Local News: The Port of Astoria dropped a bombshell this week during a special meeting, where commissioners discussed firing the executive director. [3:37]
The Port of Astoria held a special commission meeting Tuesday, in which they proposed firing executive director Jim Knight.
Commissioners, by a 3-2 margin, made statements in support of his firing. The meeting was not a public hearing, and no audience comments were taken.
Commissioners William Hunsinger, Dirk Rohne and Frank Spence made statements indicating they supported firing Knight. Commissioners Robert Stevens and Jim Campbell voiced objections . Spence is commission chair. He said the current situation was the result of many years of mismanagement and neglect. Knight has been port director since the fall of 2014.
Knight was not given an opportunity to respond during the meeting, which adjourned immediately after all commissioners had made statements. Knight’s attorney, Kyle Buse, listened via conference call. Port attorney Eileen Eakens was also at the meeting.
Rohne said Knight was guilty of mismanagement at the top of the organization. Hunsinger said the commission rarely knew what Knight was doing with port projects until they became full blown crises. The port has been plagued in recent years with crumbling infrastructure issues, tenant issues, and high legal fees., among other serious problems. Rhone cited the recent work of a committee convened by the commission to analyze port operations:
Commissioner Rohne: “The Port Commission formed an ad hoc finance committee made up of experts in banking and finance, to analyze the port’s position and analyzing its challenges and opportunities. It includes local professionals who are highly respected in our community. This committee seemed incredulous at Knight’s lack of understanding of his own organization. If the ad hoc hearings were an interview or a test, then it was a stunning failure of the port management.”
A recent analysis of the port by consultant Mary McArthur, executive director of Col-Pac, Columbia Pacific Economic Development District, gave Knight and the commission stern advice about getting the port back on track to correct financial issues, and renew the trust of the public and the state. McArthur began her study of the port in 2016.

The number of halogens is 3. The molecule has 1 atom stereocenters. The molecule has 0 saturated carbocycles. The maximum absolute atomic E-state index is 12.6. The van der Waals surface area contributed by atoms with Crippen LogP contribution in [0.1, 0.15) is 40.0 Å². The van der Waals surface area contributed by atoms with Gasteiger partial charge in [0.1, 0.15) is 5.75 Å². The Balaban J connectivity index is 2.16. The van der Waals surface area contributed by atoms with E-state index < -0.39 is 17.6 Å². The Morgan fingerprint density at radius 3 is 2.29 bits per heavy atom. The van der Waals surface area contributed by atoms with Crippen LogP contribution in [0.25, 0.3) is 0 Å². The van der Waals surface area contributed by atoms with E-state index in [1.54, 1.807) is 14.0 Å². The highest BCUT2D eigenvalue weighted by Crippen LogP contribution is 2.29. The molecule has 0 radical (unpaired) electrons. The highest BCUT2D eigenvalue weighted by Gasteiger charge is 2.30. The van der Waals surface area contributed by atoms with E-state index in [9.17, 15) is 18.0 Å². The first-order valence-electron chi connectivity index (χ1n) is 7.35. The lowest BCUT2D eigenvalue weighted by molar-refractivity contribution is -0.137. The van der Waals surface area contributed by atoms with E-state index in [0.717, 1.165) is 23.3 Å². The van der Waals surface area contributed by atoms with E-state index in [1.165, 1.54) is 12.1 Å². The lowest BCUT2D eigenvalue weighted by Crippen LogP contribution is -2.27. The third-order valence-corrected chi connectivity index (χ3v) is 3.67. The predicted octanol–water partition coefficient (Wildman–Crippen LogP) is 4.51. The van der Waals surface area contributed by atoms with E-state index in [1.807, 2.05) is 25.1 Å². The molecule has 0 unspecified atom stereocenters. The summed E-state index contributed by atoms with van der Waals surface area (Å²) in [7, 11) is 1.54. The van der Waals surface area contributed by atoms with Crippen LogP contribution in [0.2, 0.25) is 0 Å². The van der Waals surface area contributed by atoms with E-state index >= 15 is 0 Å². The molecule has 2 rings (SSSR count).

McArthur detailed issues plaguing the Port of Astoria, which include deferred maintenance on its facilities that threaten its ability to function, huge legal bills, and lack of revenue. She cited $29 million in needed maintenance on Pier 2 alone, and said the port is $15.9 million dollars in debt.
Commissioner Stevens called the process rushed and possibly motivated by a hidden agenda, since sitting port commissioner Hunsinger, a vocal critic of Knight, steps down in three weeks. Hunsinger’s term ends July 1st and commissioner-elect Scott McClaine will take his place.
Stevens said a 3-2 vote was not enough in his view, to justify termination. He favored full consensus or at least a majority vote of four to take such a serious action. He urged commissioners to consider the financial consequences of firing Knight, such as severance pay and legal fees.
Commissioner Stevens: “If we go about this half baked and we rush through it, and if we find that the worse case exists and try to relieve this director for cause, we’re going to see an inevitable lawsuit. Now all of these financial factors could cost the port into the millions. How in the world does this improve the port financially?”
In closing the meeting, Commission Chair Frank Spence stated that the port is at a crossroads and could not continue “going down the path that we have been going down.”
The commission will meet again to consider the issue of Knight’s employment as part of their regular meeting on Tuesday, June 18, to follow port personnel procedures and allow Knight and his attorney time to respond.
I’m Joanne Rideout reporting.
Many thanks to correspondent Roger Rocka for the audio used in this story.